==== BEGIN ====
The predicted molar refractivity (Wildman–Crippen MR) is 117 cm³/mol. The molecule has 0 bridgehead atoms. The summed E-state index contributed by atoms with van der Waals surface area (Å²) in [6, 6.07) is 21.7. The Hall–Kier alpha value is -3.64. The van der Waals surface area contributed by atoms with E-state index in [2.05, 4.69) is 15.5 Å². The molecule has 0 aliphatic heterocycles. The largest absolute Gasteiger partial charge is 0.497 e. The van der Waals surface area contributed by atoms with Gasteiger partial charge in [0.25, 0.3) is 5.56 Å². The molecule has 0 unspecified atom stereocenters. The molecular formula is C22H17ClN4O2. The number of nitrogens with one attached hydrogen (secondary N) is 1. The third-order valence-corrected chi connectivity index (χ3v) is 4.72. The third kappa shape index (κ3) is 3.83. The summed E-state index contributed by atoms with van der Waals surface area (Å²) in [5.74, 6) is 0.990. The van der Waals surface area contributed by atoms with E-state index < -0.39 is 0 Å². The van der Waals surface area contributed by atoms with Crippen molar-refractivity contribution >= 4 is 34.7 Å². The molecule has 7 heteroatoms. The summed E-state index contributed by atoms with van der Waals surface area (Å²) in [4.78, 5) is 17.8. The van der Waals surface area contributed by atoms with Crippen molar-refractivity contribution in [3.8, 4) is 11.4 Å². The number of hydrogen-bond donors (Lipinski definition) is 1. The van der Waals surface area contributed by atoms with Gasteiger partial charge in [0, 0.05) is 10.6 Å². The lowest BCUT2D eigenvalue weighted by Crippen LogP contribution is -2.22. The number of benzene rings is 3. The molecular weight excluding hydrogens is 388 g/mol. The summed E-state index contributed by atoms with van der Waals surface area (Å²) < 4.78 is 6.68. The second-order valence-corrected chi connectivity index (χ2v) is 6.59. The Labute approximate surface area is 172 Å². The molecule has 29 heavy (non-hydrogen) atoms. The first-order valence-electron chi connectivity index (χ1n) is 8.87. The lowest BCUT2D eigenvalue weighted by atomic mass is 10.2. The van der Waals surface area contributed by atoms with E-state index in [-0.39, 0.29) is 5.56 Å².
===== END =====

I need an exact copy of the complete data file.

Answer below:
The predicted molar refractivity (Wildman–Crippen MR) is 117 cm³/mol. The molecule has 0 bridgehead atoms. The summed E-state index contributed by atoms with van der Waals surface area (Å²) in [6, 6.07) is 21.7. The Hall–Kier alpha value is -3.64. The van der Waals surface area contributed by atoms with E-state index in [2.05, 4.69) is 15.5 Å². The molecule has 0 aliphatic heterocycles. The largest absolute Gasteiger partial charge is 0.497 e. The van der Waals surface area contributed by atoms with Gasteiger partial charge in [0.25, 0.3) is 5.56 Å². The molecule has 0 unspecified atom stereocenters. The molecular formula is C22H17ClN4O2. The number of nitrogens with one attached hydrogen (secondary N) is 1. The third-order valence-corrected chi connectivity index (χ3v) is 4.72. The third kappa shape index (κ3) is 3.83. The summed E-state index contributed by atoms with van der Waals surface area (Å²) in [5.74, 6) is 0.990. The van der Waals surface area contributed by atoms with E-state index < -0.39 is 0 Å². The van der Waals surface area contributed by atoms with Crippen molar-refractivity contribution >= 4 is 34.7 Å². The molecule has 7 heteroatoms. The summed E-state index contributed by atoms with van der Waals surface area (Å²) in [4.78, 5) is 17.8. The van der Waals surface area contributed by atoms with Crippen molar-refractivity contribution in [3.8, 4) is 11.4 Å². The number of hydrogen-bond donors (Lipinski definition) is 1. The van der Waals surface area contributed by atoms with Gasteiger partial charge in [0, 0.05) is 10.6 Å². The lowest BCUT2D eigenvalue weighted by Crippen LogP contribution is -2.22. The number of benzene rings is 3. The molecular weight excluding hydrogens is 388 g/mol. The summed E-state index contributed by atoms with van der Waals surface area (Å²) < 4.78 is 6.68. The second-order valence-corrected chi connectivity index (χ2v) is 6.59. The Labute approximate surface area is 172 Å². The molecule has 29 heavy (non-hydrogen) atoms. The first-order valence-electron chi connectivity index (χ1n) is 8.87. The lowest BCUT2D eigenvalue weighted by atomic mass is 10.2. The van der Waals surface area contributed by atoms with E-state index in [-0.39, 0.29) is 5.56 Å².